As a pregnant woman, attending prenatal appointments, you may feel a little off if the baby is not intended to be yours. If you’ve made the decision to place your baby for adoption while you are still pregnant, navigating the pregnancy checkups and planning the delivery may cause a little anxiety. In today’s post, we want to take some time to discuss what you can expect from the pregnancy and birthing process.

At AIM Adoptions, we are a Houston-based adoption agency serving most of Texas. We offer resources to pregnant mothers and hopeful families, and can help you through the challenging time of facing an unwanted pregnancy, the birth of the child, and navigating the adoption process.

Anticipating the Delivery

When it comes to the delivery of the baby, whether you have already completed the adoption process and have a waiting family ready to take your baby into their loving arms, or you have just begun thinking about adoption, it can be an event shrouded in uncertainty. If you are a young mother and this is your first pregnancy and baby, you may be facing even more uncertainty by not knowing what to expect from labor, delivery, and birth. If this is not your first birth, you may be feeling a little anxious about what will happen to you and the baby during the process. These feelings are normal, but we are here to help!

One of the most important things you need to understand is that this is your delivery and you are in charge. During the labor and delivery, your birthing team will be caring for you in the same manner they would if you were keeping the baby. You are the patient and you are the focus, the health and safety of both you and the baby will be their primary concern. In the delivery room, there will be a separate team there to care for the baby, there will be no gaps in your care. Once the baby has been delivered, you will be treated as two separate patients, attended to equally.

What to Consider For Your Birth Plan

First things first, despite our best-laid plans, the birthing process goes on its own plan, so don’t put too much stock into following your birth plan to a T! The purpose of the birth plan is for you to consider different aspects of the birthing process that you may not have thought about and communicate them to your birthing team. This helps you know what to anticipate and better help your medical team care for you in alignment with your wishes. It also helps reduce the need for you to make decisions under stressful conditions. While it may be tempting to borrow a birth plan template from a friend or off of an internet search, it is important to make a plan unique to you, your needs, and your situation.

A few things to consider when drafting your birth plan include:

The surroundings and environment during the labor and birth process.

There are many laboring options that range from a clinical setting in a hospital to a home birth with a doula, and everything in between. You can elect to have your music playing, labor in a bath, and you have the choice of who is present. You can choose to have a birth partner like a friend or parent, and you can choose whether or not the intended parents are present at the time of birth. Remember, the labor and delivery process is yours and just because you are placing the baby for adoption does not mean that anyone else can make decisions for you.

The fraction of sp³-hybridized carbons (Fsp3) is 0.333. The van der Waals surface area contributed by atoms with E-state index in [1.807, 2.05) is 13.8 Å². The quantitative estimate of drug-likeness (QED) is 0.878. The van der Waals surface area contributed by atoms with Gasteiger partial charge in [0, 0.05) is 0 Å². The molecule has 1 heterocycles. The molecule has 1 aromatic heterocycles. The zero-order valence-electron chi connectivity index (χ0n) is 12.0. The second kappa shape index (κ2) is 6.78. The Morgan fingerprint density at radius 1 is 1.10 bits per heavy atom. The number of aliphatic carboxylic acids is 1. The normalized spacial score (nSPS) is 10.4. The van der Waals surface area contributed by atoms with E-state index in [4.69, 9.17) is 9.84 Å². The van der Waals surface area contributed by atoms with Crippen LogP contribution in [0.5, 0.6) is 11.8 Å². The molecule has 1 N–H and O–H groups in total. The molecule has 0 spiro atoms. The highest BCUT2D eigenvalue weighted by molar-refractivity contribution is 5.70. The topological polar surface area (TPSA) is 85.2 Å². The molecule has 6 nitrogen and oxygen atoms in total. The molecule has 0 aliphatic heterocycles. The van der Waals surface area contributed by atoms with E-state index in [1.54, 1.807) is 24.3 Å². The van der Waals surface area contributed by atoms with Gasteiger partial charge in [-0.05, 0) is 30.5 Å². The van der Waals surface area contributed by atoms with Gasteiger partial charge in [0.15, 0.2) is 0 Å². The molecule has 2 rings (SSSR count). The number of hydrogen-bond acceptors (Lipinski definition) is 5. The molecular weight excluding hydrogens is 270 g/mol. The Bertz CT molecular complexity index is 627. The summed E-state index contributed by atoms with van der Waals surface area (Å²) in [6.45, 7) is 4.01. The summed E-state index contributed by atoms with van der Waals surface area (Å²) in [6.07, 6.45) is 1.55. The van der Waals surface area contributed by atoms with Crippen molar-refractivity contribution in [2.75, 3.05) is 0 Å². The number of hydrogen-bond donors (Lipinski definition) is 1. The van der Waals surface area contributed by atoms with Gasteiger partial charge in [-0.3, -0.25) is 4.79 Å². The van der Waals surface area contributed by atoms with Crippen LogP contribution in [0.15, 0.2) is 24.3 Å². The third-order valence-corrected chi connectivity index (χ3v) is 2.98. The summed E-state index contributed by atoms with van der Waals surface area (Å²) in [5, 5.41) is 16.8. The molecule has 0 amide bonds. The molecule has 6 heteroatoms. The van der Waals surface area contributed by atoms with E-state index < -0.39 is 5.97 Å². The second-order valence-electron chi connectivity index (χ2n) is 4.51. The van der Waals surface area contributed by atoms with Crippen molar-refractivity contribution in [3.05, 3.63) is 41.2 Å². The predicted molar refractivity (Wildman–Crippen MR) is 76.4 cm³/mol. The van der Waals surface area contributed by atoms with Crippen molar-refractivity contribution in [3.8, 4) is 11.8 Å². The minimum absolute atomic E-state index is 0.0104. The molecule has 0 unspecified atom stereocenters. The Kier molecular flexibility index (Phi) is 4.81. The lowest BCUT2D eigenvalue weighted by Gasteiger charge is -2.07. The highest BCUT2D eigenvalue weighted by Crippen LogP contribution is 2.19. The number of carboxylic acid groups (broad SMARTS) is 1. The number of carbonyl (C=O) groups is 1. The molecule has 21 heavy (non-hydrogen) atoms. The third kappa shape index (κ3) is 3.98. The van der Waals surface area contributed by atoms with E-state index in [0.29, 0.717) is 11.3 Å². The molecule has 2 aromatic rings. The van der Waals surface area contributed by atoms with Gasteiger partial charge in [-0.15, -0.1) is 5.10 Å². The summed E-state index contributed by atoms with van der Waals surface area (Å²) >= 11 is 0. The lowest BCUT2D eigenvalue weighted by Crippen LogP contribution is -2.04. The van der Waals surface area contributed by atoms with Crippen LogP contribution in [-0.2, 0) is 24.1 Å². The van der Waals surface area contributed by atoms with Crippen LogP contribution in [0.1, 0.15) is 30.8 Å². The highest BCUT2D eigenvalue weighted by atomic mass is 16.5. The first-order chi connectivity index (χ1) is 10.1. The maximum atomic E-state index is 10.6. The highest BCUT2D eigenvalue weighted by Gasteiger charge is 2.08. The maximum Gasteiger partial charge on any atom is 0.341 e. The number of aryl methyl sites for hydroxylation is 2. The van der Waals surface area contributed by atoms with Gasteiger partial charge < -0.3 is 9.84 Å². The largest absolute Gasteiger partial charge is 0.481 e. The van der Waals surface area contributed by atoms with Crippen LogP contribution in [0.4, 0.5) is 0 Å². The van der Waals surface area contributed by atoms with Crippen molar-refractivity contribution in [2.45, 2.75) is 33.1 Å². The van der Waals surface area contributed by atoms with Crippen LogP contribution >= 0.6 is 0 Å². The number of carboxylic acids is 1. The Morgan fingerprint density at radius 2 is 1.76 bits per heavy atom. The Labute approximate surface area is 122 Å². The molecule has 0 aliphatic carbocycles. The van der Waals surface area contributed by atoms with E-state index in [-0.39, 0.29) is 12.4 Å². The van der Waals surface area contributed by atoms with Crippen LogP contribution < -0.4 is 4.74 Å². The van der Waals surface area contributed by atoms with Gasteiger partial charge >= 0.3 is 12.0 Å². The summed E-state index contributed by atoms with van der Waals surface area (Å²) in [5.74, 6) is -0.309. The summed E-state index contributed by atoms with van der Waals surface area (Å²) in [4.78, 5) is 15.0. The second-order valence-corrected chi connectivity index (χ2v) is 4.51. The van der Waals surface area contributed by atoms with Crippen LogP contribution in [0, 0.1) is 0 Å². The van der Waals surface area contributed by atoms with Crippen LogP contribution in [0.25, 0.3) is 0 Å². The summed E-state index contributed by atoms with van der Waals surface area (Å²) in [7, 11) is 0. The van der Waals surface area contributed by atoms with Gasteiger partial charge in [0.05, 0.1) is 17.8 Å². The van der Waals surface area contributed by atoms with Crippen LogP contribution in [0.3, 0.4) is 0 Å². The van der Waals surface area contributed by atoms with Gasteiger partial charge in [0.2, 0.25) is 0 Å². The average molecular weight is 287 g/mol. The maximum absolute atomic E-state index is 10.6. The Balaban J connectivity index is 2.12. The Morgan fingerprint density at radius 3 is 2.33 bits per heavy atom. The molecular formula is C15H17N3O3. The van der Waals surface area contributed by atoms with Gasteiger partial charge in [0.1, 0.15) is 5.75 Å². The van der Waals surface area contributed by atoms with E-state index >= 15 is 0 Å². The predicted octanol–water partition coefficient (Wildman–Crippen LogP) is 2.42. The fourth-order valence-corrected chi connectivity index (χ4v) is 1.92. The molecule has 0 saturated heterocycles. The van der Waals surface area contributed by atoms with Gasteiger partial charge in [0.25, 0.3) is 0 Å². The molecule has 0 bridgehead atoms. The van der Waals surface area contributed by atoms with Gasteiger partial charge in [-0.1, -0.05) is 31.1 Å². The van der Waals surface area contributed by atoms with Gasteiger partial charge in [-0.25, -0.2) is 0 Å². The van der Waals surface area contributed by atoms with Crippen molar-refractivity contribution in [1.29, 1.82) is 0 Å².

Pain control.

Laboring will get uncomfortable, so it is important to consider your ideas regarding pain management before the pain is unbearable. You can elect to have an epidural, nitrous oxide (laughing gas), IV pain medication, hypnobirthing, or a variety of non-medicinal pain control methods including massage, meditation, etc. Talk with your doctor or midwife about your options.

Backup plan.

As we mentioned earlier, despite our best-laid plans, pregnancy and birth are processes that seem to have a mind of their own and may take their own course. It is always a good idea to have a backup plan so that, in the event your birth plan is derailed, you can still feel comfortable. Consider having a backup birthing partner, and consider alternative scenarios, including visiting a birthing center if you plan to deliver at home and something doesn’t feel right or talking to your provider about what may happen if you have to have an emergency c-section. The more you consider, the more confident you will be on delivery day. The last thing you or your baby need is additional stress.

Postpartum baby care.

Once the delivery is complete and your baby is born, you’ll want your care team to know how you want the postpartum phase to play out. Keep in mind, this can be flexible too. If you have already selected an intended family, you can discuss the options with them and do what makes sense for everyone. Just keep in mind that things may change in the moment, and that’s okay. Some things to consider include:

  • Do you want to do skin-to-skin?
  • Do you want the baby cared for in your room or immediately taken to the nursery?
  • Do you want to see/hold the baby?
  • Who is making medical decisions for the baby? This will be decided before birth and will have a lot to do with the adoption process you have chosen.

Get the Support You Need at AIM Adoptions

At AIM Adoptions, we are here to support you through every phase of your pregnancy and will advocate for the best interests of you and your baby. Our compassionate staff can discuss the difficult things with you and help you discover the best path. If you have placed your baby for adoption and have selected a family by the time of the birth, we can act as a liaison between you and the intended parents. For more information or to get the support you need, contact us today.